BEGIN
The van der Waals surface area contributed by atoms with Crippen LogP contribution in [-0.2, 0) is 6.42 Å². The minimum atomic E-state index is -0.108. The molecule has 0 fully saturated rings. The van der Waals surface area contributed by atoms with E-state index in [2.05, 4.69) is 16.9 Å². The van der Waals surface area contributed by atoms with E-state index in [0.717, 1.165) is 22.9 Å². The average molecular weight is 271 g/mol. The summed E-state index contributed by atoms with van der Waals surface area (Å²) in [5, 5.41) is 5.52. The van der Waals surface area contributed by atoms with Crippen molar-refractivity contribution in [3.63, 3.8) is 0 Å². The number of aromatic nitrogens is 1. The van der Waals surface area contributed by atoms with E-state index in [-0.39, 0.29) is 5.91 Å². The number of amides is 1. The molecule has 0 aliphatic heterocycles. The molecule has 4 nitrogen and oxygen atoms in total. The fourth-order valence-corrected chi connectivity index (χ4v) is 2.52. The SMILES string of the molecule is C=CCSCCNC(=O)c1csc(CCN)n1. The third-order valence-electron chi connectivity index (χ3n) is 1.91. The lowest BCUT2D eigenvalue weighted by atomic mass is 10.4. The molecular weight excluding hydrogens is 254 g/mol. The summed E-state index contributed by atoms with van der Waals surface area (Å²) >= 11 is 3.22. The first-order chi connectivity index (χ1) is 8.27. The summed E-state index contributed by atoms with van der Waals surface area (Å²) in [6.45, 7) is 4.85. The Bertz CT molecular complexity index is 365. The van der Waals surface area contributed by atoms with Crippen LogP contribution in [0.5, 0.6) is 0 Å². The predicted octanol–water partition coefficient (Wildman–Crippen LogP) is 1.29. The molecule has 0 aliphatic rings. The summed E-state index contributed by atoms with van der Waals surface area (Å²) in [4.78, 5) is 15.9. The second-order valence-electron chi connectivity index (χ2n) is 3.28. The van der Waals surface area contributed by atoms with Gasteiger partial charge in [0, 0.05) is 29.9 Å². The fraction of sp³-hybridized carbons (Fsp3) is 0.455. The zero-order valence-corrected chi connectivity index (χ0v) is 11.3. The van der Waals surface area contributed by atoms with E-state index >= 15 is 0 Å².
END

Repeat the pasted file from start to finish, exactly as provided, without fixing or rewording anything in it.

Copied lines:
The van der Waals surface area contributed by atoms with Crippen LogP contribution in [-0.2, 0) is 6.42 Å². The minimum atomic E-state index is -0.108. The molecule has 0 fully saturated rings. The van der Waals surface area contributed by atoms with E-state index in [2.05, 4.69) is 16.9 Å². The van der Waals surface area contributed by atoms with E-state index in [0.717, 1.165) is 22.9 Å². The average molecular weight is 271 g/mol. The summed E-state index contributed by atoms with van der Waals surface area (Å²) in [5, 5.41) is 5.52. The van der Waals surface area contributed by atoms with Crippen molar-refractivity contribution in [3.63, 3.8) is 0 Å². The number of aromatic nitrogens is 1. The van der Waals surface area contributed by atoms with E-state index in [-0.39, 0.29) is 5.91 Å². The number of amides is 1. The molecule has 0 aliphatic heterocycles. The molecule has 4 nitrogen and oxygen atoms in total. The fourth-order valence-corrected chi connectivity index (χ4v) is 2.52. The SMILES string of the molecule is C=CCSCCNC(=O)c1csc(CCN)n1. The third-order valence-electron chi connectivity index (χ3n) is 1.91. The lowest BCUT2D eigenvalue weighted by atomic mass is 10.4. The molecular weight excluding hydrogens is 254 g/mol. The summed E-state index contributed by atoms with van der Waals surface area (Å²) >= 11 is 3.22. The first-order chi connectivity index (χ1) is 8.27. The summed E-state index contributed by atoms with van der Waals surface area (Å²) in [6.45, 7) is 4.85. The Bertz CT molecular complexity index is 365. The van der Waals surface area contributed by atoms with Crippen LogP contribution in [0.5, 0.6) is 0 Å². The predicted octanol–water partition coefficient (Wildman–Crippen LogP) is 1.29. The molecule has 0 aliphatic rings. The summed E-state index contributed by atoms with van der Waals surface area (Å²) in [4.78, 5) is 15.9. The second-order valence-electron chi connectivity index (χ2n) is 3.28. The van der Waals surface area contributed by atoms with Gasteiger partial charge in [0, 0.05) is 29.9 Å². The fraction of sp³-hybridized carbons (Fsp3) is 0.455. The zero-order valence-corrected chi connectivity index (χ0v) is 11.3. The van der Waals surface area contributed by atoms with E-state index >= 15 is 0 Å².